The Annie Necklace: A peek at my design (& re-design) process
A lot goes into each finished piece you see available here on our site, or at one of our retail partners. The design-focused trial and error process is what I love most about my business. It is where I feel the most creative and most excited, so I thought I would kick off our blog by giving you a peek at that process. This is the story - saga, really - of one of our best-sellers: The Annie Necklace
Chain has always fascinated me, especially chunky chain, the kind with substance that you can spot on someone from a distance. I even like the big spools of chain that you find in Lowes in all different sizes - some galvanized, some in yellow or black plastic. Recently, my daughter and I have begun a dream-project (I’ll talk more about this in an upcoming blog) that required us to clean out an old barn on our property. During that clean out process, I found a piece of really old chain broken & buried under the years. It was beautiful. I saved this chain. I photographed this chain. If you follow me on Instagram, you might have seen this chain - that’s how much I loved it. Chain always catches my eye.
One of the reasons I wanted to start carving wax & casting was to be able to make my own shapes that I could turn into custom chain links for necklaces and bracelets. I had been sketching and dreaming of making these links for a long time, and finally took some wax carving classes with Kate Wolf. She’s a badass wax carving guru located in Maine and I felt electric with ideas after those classes and workshops. The first substantial necklace I dreamed about was the Uma Necklace. It had 10 oval chain links anchored by a round disc in the center and joined together by silver sheet connectors that I fabricated and finished with a custom clasp.
As I said, it was substantial. I’m a tall woman and, as a lot of makers do, I often make jewelry to fit myself. However, for more petite women, these pieces can be overwhelming. I needed to redesign this necklace to fit someone with a smaller frame. Enter the Annie Necklace. My good friend Annie is a petite woman. Not afraid to wear a statement necklace, but petite none-the-less. I wanted to design something that could sit next to the Uma Necklace, but that she could wear comfortably day to day. I needed to make the links smaller and the overall feeling lighter. I kept the fabricated connectors and clasp the same. Perfect.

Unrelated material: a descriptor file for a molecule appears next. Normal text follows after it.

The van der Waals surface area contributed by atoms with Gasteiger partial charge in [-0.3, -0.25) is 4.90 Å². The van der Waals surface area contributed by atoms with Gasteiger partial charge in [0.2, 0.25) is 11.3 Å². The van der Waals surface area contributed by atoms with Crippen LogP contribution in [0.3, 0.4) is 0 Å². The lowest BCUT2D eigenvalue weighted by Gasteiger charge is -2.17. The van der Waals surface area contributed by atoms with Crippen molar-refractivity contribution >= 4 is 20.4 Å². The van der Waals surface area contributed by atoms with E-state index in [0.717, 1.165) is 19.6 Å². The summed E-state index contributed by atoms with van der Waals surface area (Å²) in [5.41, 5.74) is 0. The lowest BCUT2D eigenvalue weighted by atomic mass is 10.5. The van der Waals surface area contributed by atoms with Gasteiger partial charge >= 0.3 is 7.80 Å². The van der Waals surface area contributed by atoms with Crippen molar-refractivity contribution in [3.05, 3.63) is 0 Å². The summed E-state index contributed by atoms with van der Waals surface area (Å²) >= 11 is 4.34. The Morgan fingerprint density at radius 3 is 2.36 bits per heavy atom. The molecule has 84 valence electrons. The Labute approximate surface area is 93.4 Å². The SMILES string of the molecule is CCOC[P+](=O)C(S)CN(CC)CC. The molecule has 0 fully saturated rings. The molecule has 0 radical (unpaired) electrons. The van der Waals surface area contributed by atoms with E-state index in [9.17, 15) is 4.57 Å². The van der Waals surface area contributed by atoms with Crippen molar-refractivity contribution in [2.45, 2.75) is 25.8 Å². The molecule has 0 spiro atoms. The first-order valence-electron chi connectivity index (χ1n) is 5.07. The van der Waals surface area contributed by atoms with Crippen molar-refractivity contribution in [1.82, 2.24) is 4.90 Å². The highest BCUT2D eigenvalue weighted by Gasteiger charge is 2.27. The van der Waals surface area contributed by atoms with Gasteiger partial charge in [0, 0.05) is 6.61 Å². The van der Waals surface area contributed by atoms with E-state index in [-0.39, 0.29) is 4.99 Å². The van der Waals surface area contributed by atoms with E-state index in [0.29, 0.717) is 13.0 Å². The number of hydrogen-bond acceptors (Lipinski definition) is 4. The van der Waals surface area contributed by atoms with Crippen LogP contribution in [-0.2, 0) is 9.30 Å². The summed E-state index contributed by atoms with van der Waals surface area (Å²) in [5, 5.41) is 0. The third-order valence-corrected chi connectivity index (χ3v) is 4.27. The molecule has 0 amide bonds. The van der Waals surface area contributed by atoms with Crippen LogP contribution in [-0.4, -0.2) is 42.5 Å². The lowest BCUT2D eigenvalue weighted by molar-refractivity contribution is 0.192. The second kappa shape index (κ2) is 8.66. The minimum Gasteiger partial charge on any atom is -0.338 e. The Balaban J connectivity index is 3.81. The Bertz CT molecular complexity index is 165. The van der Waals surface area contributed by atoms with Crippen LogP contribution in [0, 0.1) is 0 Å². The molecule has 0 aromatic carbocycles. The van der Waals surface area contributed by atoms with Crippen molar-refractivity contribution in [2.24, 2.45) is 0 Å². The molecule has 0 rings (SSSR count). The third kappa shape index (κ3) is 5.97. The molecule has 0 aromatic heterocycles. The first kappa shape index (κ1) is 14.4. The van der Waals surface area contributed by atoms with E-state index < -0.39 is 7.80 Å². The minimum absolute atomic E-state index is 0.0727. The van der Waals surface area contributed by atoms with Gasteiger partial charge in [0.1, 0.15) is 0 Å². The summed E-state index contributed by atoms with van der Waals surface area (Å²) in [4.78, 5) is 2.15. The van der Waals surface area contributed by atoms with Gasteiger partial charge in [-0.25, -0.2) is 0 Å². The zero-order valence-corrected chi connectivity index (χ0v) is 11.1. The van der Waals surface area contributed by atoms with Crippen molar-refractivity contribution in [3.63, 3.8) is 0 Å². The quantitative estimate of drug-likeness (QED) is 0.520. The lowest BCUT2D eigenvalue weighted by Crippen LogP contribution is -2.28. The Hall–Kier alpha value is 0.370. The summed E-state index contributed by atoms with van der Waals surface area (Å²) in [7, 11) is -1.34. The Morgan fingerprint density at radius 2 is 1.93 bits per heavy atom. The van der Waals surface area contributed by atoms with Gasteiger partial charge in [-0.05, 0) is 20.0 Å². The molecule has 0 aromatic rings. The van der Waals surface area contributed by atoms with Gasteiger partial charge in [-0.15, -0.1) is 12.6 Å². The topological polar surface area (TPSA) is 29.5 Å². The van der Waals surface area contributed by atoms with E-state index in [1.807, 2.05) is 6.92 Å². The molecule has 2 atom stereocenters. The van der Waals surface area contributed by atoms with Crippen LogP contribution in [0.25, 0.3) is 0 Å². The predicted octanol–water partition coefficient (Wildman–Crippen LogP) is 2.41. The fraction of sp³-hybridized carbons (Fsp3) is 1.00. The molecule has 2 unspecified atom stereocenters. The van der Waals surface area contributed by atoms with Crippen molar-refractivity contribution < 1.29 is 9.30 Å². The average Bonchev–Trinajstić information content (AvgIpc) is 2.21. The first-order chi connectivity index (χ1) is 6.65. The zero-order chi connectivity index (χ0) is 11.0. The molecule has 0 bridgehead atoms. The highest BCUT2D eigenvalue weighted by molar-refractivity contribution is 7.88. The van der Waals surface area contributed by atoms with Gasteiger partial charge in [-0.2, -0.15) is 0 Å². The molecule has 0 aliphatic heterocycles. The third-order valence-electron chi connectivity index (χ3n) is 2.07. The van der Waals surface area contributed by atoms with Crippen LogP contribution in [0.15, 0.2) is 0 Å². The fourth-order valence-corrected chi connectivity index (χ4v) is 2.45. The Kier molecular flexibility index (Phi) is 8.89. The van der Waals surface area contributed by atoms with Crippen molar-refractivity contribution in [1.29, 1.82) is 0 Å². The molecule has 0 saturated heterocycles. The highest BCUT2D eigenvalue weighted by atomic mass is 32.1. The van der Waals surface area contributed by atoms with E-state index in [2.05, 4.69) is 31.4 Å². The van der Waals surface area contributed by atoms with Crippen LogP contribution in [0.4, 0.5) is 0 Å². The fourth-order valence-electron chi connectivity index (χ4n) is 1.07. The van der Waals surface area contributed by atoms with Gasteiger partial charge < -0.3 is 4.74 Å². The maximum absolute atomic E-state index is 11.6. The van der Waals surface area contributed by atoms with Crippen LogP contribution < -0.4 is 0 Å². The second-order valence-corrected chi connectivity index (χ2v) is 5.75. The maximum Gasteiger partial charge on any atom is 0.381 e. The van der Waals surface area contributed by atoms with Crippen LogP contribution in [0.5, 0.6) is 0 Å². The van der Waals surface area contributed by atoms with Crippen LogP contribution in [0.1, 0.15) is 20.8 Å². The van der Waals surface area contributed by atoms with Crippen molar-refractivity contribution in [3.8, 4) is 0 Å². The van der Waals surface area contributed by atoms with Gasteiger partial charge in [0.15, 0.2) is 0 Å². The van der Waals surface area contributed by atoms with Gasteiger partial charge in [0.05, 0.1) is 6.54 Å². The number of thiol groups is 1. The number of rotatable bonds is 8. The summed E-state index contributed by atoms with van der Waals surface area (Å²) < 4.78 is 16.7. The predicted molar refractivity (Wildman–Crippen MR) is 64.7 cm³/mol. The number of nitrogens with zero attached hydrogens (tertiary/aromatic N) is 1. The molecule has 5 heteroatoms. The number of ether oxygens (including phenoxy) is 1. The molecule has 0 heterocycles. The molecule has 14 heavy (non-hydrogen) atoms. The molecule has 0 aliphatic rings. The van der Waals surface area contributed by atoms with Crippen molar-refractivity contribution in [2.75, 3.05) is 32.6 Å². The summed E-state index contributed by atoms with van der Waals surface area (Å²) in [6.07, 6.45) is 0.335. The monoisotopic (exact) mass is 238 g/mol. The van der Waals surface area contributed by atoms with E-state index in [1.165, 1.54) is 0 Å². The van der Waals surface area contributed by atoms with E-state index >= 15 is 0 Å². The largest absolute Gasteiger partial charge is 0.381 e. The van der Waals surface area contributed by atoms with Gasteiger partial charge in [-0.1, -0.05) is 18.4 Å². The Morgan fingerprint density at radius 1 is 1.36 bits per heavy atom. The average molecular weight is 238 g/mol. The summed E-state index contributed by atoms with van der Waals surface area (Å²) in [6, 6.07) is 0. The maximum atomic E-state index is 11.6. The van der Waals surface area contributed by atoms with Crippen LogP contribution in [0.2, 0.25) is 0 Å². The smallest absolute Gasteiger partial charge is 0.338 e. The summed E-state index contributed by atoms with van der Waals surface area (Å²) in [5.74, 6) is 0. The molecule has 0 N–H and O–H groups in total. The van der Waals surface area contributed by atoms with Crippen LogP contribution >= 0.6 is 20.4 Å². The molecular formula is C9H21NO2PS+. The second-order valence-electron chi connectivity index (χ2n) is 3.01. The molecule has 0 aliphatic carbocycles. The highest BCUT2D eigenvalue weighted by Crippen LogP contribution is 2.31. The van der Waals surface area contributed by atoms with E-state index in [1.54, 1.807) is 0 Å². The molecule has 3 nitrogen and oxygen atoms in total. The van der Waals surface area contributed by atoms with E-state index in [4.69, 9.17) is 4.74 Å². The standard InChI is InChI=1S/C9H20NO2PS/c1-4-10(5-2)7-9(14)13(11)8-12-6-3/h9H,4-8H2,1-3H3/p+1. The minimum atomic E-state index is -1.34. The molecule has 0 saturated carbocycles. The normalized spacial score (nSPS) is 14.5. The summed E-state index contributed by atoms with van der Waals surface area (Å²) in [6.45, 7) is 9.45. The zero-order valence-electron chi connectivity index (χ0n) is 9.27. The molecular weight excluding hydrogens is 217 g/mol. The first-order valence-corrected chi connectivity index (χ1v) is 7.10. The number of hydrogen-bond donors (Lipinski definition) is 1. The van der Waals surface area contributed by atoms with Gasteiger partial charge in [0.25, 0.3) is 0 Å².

When I design a new piece, I always wear it for a while. Prototyping the pieces in this way ensures that they are wearable when they end up in a customer’s hands. It also helps me understand how to talk about the piece, because I have lived in it. I loved the Uma and I loved the Annie visually, but they just weren’t passing my comfort and wearability testing. When this happens, it always feels like a failure at first. I get so excited about the new piece and then...it’s a flop? Ugh. Back to the drawing board.
What wasn’t working? Why didn’t it feel right? The connecting pieces between the chunky new links were hindering fluid movement. They were stiff. It was as good a place to start as any... I needed to go back to the bench.
I carved a new connecting link to be cast which I hoped would give it more stability. It was a bear to carve - striking the balance between visual cohesion and lightweight wearability means getting the wax very thin...and the thinner the wax, the higher the risk that it crumbles in your hands.
When this link arrived back from the caster, I knew I had done it. It was perfect. I quickly put together a new Annie necklace with exclusively cast components and, although I wore it for a couple weeks to be sure, I knew instantly that it was now ready for customers to see and feel it. This process took months. There were so many ups and downs, so many moments that I wanted to say - it can’t be done - but ultimately it led me to a best-seller that is fully customizable based on height and an anchor for my cast collection.